Complex Interactions Between Fertilizers and Subsoils Triggering Reactive Nitrogen Speciation in Lowlands
The present research was performed in the Ferrara Province (Italy), an intensively cropped low-lying landscape covering 2636 km2, situated in the southern portion of the Po River valley. The foremost used fertilizer in this zone is synthetic urea which is known to induce nitrate leaching towards the unconfined aquifer. Approximately 800 soil samples, distributed throughout the most representative soil types of the area, were collected from the ploughed layer (0–50 cm below ground) and subsoils (50–100 cm below ground) in 2010. Soil samples were analyzed for: soil porosity, dry bulk density, soil water content, ammonium, nitrate and nitrite. A subset was also analyzed for: urea, soil pH, total organic carbon, and total and organic nitrogen. Scatter diagrams showed an accumulation of ammonium in peaty subsoils, whereas in drained sandy soils ammonium was, in general, very low. The most acidic peaty subsoils were characterized by high ammonium concentrations (20–70 mM-N/kg of dry soil), while the peaty soils amended with poultry chicken manure showed the lowest ammonium concentrations. Instead, the largest accumulation of NO3− was observed in sandy and loamy subsoils (10–27 mM-N/kg of dry soil), where the deep water table and neutral-alkaline soils pH delivered the best conditions for nitrification.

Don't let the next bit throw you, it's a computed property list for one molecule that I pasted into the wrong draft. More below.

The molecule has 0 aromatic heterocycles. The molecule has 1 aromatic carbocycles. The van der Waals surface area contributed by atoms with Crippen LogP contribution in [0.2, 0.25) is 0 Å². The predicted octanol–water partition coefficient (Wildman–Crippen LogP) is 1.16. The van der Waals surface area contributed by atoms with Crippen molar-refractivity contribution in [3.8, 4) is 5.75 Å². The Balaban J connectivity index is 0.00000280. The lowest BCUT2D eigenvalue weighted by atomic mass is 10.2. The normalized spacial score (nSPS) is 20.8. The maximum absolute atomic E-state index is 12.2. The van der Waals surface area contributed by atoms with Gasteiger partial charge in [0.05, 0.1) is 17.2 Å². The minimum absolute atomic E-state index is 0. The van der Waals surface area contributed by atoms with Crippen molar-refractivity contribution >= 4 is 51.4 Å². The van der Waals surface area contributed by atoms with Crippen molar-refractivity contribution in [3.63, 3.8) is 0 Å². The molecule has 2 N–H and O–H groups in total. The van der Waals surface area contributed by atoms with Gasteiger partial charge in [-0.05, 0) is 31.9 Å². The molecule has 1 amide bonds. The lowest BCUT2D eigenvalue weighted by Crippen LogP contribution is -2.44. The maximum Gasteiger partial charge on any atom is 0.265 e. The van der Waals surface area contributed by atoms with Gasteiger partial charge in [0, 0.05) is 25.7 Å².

KeywordsNitrate Ammonium Peat Soil organic carbon Agricultural practices